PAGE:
President Barack Obama has issued a statement that limits the federal government’s ability to preempt state law – overturning a practice put in place by former President George W. Bush.
According to the memo no regulatory agency can issue rules that have the force of law over current state law. Instead, the agencies must go through Congress which can pass laws.
“The Bush administration allowed regulatory agency rules to have the force of law, over state law,” said John Sadwith, executive director of the Colorado Trial Lawyers Association. “This memo puts the laws back into the hands of the state, or it requires the agency to go through Congress.”
But not everyone is pleased with the new memo. The U.S. Chamber of Commerce says today’s global markets require one set of rules – not 50.
“Removing federal preemption forces employers to navigate a confusing, often contradictory patchwork quilt of 50 sets of laws and regulations,” said Lisa Rickard of the U.S. Chamber of Commerce. “The end effect is an economic system that ensnares employers into the costly morass of litigation at the hands of America’s plaintiffs’ lawyers.”
The memo’s rules:
1. Heads of departments and agencies should not include in regulatory preambles statements that the department or agency intends to preempt state law through the regulation except where preemption provisions are also included in the codified regulation.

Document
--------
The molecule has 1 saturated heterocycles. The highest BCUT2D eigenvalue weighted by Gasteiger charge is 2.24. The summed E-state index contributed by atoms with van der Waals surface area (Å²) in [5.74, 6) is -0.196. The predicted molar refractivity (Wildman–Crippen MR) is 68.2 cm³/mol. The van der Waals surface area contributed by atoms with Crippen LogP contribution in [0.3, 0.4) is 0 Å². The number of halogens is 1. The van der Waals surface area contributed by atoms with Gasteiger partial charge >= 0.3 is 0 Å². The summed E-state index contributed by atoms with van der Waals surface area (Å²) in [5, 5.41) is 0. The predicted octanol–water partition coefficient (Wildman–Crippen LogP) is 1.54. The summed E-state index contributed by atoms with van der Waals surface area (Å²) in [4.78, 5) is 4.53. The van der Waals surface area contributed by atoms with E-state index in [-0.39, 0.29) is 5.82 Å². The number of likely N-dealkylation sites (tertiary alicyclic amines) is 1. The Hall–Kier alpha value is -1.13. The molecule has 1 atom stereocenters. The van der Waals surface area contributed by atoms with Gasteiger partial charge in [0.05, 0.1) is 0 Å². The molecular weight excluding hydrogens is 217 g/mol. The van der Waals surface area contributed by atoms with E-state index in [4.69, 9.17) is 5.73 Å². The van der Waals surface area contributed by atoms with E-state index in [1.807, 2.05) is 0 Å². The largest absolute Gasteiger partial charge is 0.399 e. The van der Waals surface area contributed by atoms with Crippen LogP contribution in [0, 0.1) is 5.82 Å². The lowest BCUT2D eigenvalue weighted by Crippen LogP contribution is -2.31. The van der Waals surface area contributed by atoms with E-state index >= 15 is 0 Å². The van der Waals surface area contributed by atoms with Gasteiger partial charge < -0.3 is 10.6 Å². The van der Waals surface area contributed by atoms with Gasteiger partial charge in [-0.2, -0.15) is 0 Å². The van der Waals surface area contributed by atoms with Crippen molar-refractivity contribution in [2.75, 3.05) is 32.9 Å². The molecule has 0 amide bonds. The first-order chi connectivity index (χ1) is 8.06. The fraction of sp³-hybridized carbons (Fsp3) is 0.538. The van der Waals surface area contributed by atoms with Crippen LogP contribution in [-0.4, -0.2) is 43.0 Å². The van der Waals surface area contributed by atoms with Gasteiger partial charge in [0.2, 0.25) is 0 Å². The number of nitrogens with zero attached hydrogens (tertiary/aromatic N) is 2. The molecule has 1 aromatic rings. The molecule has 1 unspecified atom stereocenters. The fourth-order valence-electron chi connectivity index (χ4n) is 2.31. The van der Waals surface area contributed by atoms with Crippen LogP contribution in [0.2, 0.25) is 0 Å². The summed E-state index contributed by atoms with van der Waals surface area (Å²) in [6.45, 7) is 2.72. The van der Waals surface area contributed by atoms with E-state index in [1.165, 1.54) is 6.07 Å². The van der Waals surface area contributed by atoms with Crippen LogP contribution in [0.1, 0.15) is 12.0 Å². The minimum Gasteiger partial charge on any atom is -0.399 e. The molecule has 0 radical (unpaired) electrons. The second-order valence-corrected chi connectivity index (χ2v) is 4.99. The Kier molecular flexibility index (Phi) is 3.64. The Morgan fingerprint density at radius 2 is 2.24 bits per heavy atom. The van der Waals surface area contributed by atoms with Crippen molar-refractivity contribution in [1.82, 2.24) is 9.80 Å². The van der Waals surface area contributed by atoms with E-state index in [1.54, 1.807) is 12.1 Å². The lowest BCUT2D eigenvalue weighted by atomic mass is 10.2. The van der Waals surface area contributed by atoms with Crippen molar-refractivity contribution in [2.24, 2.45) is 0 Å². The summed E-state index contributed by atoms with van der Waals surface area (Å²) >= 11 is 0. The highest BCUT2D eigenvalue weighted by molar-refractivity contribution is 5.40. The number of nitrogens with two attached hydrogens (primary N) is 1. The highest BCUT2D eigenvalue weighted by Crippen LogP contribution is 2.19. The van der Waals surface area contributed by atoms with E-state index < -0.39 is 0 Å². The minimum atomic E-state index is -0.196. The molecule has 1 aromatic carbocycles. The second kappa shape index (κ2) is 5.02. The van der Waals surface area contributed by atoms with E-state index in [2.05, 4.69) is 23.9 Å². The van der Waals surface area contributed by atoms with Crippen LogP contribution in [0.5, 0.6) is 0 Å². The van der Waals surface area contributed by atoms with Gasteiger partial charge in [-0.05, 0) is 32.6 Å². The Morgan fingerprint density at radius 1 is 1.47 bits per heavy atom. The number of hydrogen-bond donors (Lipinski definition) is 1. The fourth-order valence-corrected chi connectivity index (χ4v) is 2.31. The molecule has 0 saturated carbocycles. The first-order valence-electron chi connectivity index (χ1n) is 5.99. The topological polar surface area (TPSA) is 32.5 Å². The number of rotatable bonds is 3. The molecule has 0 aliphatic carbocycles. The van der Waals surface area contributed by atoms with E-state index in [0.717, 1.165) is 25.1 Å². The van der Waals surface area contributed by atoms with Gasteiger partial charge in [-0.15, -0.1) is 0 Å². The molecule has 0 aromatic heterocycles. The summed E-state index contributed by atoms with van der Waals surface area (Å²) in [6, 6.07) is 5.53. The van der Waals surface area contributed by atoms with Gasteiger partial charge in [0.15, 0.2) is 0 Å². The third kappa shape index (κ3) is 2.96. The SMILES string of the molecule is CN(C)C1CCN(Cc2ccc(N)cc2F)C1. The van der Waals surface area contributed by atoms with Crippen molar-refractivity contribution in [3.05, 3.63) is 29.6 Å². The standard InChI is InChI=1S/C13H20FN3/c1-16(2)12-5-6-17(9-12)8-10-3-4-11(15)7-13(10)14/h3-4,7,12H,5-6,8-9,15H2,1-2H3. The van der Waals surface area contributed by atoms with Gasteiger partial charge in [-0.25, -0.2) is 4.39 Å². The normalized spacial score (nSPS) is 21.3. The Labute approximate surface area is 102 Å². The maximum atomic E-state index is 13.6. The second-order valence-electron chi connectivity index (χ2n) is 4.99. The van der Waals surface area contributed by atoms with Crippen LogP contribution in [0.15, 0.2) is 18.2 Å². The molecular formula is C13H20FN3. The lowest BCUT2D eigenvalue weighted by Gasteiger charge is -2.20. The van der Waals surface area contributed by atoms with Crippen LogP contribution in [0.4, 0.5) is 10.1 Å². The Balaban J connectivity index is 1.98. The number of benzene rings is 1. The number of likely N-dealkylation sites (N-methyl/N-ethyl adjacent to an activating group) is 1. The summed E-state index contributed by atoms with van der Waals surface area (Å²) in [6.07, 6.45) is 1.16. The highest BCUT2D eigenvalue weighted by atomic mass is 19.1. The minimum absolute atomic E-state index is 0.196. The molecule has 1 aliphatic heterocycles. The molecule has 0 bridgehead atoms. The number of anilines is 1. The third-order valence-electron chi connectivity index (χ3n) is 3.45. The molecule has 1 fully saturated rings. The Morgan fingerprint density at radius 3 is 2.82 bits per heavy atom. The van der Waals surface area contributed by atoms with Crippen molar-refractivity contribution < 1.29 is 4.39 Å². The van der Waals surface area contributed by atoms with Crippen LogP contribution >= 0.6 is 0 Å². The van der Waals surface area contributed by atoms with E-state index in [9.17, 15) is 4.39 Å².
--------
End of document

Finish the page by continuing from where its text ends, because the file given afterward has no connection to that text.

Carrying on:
2. Heads of departments and agencies should not include preemption provisions in codified regulations except where such provisions would be justified under legal principles governing preemption, including the principles outlined in Executive Order 13132.
3. Heads of departments and agencies should review regulations issued within the past 10 years that contain statements in regulatory preambles or codified provisions intended by the department or agency to preempt State law, in order to decide whether such statements or provisions are justified under applicable legal principles governing preemption. Where the head of a department or agency determines that a regulatory statement of preemption or codified regulatory provision cannot be so justified, the head of that department or agency should initiate appropriate action, which may include amendment of the relevant regulation.